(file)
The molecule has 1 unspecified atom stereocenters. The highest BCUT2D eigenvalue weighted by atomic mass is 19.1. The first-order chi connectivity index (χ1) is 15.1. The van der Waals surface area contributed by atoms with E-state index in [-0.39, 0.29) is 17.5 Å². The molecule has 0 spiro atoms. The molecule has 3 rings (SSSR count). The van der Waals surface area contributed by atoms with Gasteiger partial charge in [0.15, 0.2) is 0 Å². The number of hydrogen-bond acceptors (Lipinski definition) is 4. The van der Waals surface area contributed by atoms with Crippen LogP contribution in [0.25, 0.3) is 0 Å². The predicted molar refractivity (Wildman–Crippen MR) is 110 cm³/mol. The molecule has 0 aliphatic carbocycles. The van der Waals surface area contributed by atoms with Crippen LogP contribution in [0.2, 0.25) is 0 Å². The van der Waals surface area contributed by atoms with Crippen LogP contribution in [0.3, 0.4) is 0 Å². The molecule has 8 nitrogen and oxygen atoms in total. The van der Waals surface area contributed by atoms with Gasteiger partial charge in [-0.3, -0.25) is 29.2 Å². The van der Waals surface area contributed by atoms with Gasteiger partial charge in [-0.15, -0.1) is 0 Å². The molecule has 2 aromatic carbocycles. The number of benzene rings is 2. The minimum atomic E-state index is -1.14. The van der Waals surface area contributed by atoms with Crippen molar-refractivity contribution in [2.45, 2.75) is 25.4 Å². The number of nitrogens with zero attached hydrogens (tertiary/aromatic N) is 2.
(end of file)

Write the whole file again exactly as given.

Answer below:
The molecule has 1 unspecified atom stereocenters. The highest BCUT2D eigenvalue weighted by atomic mass is 19.1. The first-order chi connectivity index (χ1) is 15.1. The van der Waals surface area contributed by atoms with E-state index in [-0.39, 0.29) is 17.5 Å². The molecule has 0 spiro atoms. The molecule has 3 rings (SSSR count). The van der Waals surface area contributed by atoms with Gasteiger partial charge in [0.15, 0.2) is 0 Å². The number of hydrogen-bond acceptors (Lipinski definition) is 4. The van der Waals surface area contributed by atoms with Crippen LogP contribution in [0.25, 0.3) is 0 Å². The predicted molar refractivity (Wildman–Crippen MR) is 110 cm³/mol. The molecule has 0 aliphatic carbocycles. The van der Waals surface area contributed by atoms with Crippen LogP contribution in [0.2, 0.25) is 0 Å². The van der Waals surface area contributed by atoms with Crippen LogP contribution in [0.3, 0.4) is 0 Å². The molecule has 8 nitrogen and oxygen atoms in total. The van der Waals surface area contributed by atoms with Gasteiger partial charge in [-0.3, -0.25) is 29.2 Å². The van der Waals surface area contributed by atoms with Gasteiger partial charge in [-0.15, -0.1) is 0 Å². The molecule has 2 aromatic carbocycles. The number of benzene rings is 2. The minimum atomic E-state index is -1.14. The van der Waals surface area contributed by atoms with Crippen molar-refractivity contribution in [2.45, 2.75) is 25.4 Å². The number of nitrogens with zero attached hydrogens (tertiary/aromatic N) is 2.